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1957 Maserati 250S : Classic Cars

Originally introduced in 1946, the A6 model in its many guises served Maserati very well on the road and on the track. Despite several updates, it was starting to show its age in the mid 1950s. Maserati decided to start with a clean sheet and replaced the A6 GCS/53 with no fewer than three new racing cars in 1955. Two were powered by a newly developed four cylinder engine, while the third featured a three litre version of the 250F straight six. Of the two four cylinder cars, the 200S was designed for the same two-litre class as the A6 GCS/53.

Maserati had raced four cylinder engines before, like the hugely complicated 16 valve 4CLT, which dated back to the late 1930s, but the new four cylinder engine was a fresh design. Anticipating a cost efficient multi-class application, the all-alloy 'four' was developed with a displacement of 1484 cc and 1994 cc. Like all Maserati engines, it was equipped with twin overhead camshafts and twin-spark ignition. The two litre unit in the 200S was good for a healthy 190 bhp at 7500 compared to the 140 bhp of the smaller 150S engine.

Mated to a four speed gearbox, the engine was installed in a conventional tubular chassis. To cut costs the first chassis were fitted with a live rear axle, but customers requested a more advanced DeDion axle to be fitted, which already came standard on the 150S. Apparently chief engineer Giulio Alfieri believed that the higher powered car could get away with a less sophisticated suspension. Front suspension was fully independent on all examples. Like Ferrari, Maserati continued to rely on the tried and trusted drum brakes.

A single 200S was built in 1955 as Maserati focused on the 150S and 300S racing cars. The prototype 200S was extensively tested throughout that year and received continuous developments. It was first raced at the Grand Prix of Imola in June of 1955 and again at the Targa Florio later in the year. It failed to impress at both occasions. A second car was built and raced in minor events early in 1956. The 200S production car debut came in June of that year during the Supercortemaggiore race at Monza where three brand new cars were entered. The sole survivor finished second to the latest three litre Ferrari.

These first five cars were originally bodied by Celestino Fiandri, who was subsequently replaced by Medardo Fantuzzi. He introduced a more efficientshape courtesy of a much longer nose. With the final specification established, Maserati outsourced the production of the chassis to expert company Gilco, who also built the 150S frames. After the disappointments early in its career, the 200S finally began to show signs of greatness. At the Bari GP late in 1957 Jean Behra managed to lap as fast as the three litre engined machines in his DeDion axle equipped 200S.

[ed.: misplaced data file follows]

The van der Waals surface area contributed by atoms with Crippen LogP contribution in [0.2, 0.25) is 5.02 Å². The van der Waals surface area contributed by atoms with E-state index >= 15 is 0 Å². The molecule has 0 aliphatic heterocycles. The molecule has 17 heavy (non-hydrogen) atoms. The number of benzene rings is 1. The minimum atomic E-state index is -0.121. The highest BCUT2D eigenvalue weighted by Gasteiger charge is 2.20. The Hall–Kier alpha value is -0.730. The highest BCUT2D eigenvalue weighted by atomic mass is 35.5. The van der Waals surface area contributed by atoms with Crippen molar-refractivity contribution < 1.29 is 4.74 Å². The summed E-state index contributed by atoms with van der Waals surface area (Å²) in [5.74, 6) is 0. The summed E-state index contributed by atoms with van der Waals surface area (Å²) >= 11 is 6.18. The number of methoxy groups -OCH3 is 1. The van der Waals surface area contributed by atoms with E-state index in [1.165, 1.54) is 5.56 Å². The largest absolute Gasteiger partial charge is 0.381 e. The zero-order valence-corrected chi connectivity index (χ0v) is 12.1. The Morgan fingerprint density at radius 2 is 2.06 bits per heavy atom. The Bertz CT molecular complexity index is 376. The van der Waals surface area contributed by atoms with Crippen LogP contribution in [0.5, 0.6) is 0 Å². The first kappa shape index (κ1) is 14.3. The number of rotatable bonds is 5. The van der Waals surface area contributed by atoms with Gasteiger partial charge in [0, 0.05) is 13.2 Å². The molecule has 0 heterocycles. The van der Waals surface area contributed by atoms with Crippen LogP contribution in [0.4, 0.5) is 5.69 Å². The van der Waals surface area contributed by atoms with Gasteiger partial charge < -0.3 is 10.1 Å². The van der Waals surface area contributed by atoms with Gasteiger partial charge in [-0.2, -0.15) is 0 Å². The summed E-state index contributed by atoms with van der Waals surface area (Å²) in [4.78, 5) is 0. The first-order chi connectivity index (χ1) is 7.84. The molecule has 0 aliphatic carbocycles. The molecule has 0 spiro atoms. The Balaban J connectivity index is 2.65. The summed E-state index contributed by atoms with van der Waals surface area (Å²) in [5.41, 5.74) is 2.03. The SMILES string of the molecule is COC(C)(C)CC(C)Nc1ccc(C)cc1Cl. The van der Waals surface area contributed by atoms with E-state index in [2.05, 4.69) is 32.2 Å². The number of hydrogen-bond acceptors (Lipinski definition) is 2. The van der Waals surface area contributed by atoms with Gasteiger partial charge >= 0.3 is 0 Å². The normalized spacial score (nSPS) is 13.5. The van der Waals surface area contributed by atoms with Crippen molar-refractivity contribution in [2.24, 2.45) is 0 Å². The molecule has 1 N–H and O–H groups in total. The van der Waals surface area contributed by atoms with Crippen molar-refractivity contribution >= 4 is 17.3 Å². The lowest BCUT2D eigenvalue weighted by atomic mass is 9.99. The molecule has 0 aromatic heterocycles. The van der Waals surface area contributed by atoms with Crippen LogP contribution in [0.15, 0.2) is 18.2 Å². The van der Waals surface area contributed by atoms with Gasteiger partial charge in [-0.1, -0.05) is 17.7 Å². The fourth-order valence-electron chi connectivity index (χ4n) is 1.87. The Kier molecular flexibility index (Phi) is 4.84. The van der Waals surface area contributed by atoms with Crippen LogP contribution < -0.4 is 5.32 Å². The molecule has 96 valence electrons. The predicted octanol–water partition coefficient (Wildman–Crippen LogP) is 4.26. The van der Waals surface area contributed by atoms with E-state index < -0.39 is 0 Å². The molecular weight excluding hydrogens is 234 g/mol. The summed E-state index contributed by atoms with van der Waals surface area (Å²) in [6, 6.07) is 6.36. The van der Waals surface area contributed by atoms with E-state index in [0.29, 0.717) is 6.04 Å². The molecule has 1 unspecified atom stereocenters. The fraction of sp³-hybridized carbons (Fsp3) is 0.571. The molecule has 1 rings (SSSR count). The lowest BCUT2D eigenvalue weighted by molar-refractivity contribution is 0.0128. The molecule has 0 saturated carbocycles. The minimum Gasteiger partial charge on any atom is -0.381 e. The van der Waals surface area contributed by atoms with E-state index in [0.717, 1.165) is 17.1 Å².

For the 1957 season, the sport's governing body added the 'Appendix C' to the regulations. In attempt to bring the closer to road cars, the prototype racers now need a full width windscreen with wipers, two doors, a spare tire and open cars needed a cloth roof. The two litre cars built to comply with the stricter regulations were known as the 200SI for Sport International. After just eight cars were built in 1955 and 1956, production finally got under way and an estimated twenty examples of the 200SI were built. Unfortunately they were not nearly as successful as the smaller 150S and the larger 300S.

At the 1957 Buenos Aires Grand Prix a larger engined version was introduced, appropriately dubbed the 250S. The engine was enlarged to 2.5 litre by fitting a new crankshaft and boring the cylinders. Power was up by only 6 bhp, but low-end torque was increased considerably, which helped especially at the stop-go tracks in North America. At least three and possibly four cars were built to 250S specification for the likes of Jim Hall and Carroll Shelby. Several additional engines were built for a variety of uses including the Centro Sud Cooper F1 cars.

Even though the Maserati 200S was aimed at amateur drivers, its peculiar handling characteristics could only be tamed by professional drivers. That is why the car seemed to excel at one point and then disappoint at another. In comparison with the other Maserati racing cars developed at the same time and its predecessor, the 200S was not nearly as successful on the track. With 32 complete cars built, it was a commercial success. Today the handling quirks are long forgotten and many of the surviving examples are raced at historic events where they often out pace the larger engined competition.


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Sources : 1957 Maserati 250S Photo | 1957 Maserati 250S Article

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